In the course of Community Development and Policy Studies (CDPS) field work throughout the Seventh District, CDPS contacts – in varying contexts – have voiced concerns. To gain a broader perspective on these concerns as well as other conditions impacting low- and moderate-income (LMI) populations and communities, CDPS conducts regular surveys of people representing organizations that serve LMI populations and communities in varying ways. Our survey respondents represent organizations in the fields of real estate development; facilities financing; financial counseling; economic development; banking; consumer advocacy; small business development; philanthropy; law; higher education; agriculture; manufacturing; and human services. This blog is a summary of responses from the latest CDPS Survey.
While the survey provides, by virtue of its nature and scope, more qualitative than quantitative insights, contacts noted many issues impacting (mostly) distressed single family (1-4 units) housing markets in their region. With one or two exceptions, most of the housing market stresses mentioned in the January 2014 are still impacting the housing market (see chart). Respondents still perceive the overall foreclosure rate as a serious problem (despite region-wide data indicating leveling or decreasing of both foreclosure start and inventory rates). More in line with data tracked by CDPS, respondents perceive a degree of improvement in homeowners reaching agreement with lenders on workouts and modifications. Respondent comments suggest the increase in the “other” category may relate to shortages of affordable rental property, population loss in certain areas, or lack of financing available for multi-family property.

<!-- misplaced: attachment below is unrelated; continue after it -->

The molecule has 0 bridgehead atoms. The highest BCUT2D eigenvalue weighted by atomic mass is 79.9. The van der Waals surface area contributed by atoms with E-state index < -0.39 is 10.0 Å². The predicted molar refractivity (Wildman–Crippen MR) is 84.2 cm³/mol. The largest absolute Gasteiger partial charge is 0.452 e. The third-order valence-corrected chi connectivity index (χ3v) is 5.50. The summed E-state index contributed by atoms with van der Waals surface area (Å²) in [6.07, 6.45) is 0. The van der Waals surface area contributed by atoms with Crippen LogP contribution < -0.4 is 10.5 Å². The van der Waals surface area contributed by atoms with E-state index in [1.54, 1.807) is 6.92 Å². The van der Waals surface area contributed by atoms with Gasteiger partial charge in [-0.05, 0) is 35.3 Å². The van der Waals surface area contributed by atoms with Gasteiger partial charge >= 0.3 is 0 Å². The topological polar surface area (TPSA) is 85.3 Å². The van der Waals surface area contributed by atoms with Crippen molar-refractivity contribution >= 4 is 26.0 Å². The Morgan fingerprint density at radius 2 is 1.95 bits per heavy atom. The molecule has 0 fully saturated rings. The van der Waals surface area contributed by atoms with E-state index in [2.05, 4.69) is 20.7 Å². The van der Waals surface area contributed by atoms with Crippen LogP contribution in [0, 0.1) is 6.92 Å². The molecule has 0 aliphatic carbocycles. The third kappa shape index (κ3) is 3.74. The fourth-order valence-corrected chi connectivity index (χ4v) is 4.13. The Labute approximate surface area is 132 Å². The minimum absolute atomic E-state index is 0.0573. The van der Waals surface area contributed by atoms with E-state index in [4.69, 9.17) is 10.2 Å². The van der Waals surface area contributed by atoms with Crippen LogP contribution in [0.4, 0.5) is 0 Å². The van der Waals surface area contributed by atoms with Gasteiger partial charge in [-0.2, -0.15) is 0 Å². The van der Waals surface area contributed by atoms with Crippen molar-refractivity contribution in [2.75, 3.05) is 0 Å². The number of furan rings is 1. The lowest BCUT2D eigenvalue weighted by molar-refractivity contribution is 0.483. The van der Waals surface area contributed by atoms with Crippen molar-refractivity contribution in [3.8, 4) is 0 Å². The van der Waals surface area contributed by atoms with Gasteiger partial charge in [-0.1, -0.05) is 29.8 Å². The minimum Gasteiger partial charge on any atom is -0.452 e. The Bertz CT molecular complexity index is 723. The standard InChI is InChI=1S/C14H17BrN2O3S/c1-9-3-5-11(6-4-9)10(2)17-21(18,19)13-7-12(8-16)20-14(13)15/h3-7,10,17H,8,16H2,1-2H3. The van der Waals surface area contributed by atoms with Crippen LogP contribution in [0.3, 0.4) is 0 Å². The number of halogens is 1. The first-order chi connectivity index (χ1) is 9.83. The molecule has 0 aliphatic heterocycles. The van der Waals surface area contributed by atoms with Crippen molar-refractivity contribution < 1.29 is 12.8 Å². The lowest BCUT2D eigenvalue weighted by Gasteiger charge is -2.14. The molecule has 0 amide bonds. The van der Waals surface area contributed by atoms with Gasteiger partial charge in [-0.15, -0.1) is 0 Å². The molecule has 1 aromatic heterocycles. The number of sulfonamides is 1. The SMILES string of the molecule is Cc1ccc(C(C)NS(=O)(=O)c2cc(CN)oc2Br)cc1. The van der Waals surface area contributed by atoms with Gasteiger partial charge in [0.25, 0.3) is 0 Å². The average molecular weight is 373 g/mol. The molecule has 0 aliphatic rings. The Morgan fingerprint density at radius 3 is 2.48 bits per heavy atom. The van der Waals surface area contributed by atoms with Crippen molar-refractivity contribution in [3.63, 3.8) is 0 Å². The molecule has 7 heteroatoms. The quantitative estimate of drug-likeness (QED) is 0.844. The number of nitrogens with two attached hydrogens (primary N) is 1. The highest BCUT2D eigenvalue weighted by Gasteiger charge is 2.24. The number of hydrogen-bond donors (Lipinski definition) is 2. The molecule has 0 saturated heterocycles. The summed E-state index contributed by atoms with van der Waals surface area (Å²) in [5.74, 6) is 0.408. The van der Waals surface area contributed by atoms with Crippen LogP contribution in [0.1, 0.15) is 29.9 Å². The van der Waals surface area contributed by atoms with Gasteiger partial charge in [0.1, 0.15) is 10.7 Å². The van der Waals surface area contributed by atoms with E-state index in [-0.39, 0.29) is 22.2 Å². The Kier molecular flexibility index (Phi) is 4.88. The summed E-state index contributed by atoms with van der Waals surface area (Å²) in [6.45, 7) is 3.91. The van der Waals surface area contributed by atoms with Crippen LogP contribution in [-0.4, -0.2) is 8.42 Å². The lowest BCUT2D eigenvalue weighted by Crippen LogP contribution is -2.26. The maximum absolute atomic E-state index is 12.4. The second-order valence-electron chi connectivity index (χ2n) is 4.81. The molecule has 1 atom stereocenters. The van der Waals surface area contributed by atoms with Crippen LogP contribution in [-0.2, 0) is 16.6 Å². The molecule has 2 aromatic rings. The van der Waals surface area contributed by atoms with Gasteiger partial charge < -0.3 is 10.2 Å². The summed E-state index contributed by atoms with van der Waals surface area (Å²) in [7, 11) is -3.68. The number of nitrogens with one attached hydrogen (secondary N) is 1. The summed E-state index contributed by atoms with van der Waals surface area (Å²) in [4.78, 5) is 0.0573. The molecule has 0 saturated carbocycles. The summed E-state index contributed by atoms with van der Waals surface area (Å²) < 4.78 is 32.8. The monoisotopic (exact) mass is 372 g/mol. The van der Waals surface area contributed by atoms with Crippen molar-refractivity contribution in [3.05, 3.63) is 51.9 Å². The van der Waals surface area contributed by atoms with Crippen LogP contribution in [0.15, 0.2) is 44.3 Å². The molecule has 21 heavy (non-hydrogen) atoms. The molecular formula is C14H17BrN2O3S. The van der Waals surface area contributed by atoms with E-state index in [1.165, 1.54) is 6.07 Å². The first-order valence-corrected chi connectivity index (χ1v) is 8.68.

Respondents’ perceptions around business loan demand in LMI communities differ by location as well as loan type. Contacts noted a shortage of start-up and expansion financing for small businesses. Others noted that banks were raising credit standards for small business, auto, mortgage, and agriculture loans.
The survey ended with a general question about the biggest challenges or opportunities to sustained growth or revitalization in the communities served. The responses varied greatly, but included:
- A need for long-term strategies to address: poverty; high vacancy rates; and job creation programs;
- Lack of skilled workers;
- Concerns about high agricultural land prices;
- Long-term unemployed;
- Rural depopulation; and
- Availability of capital.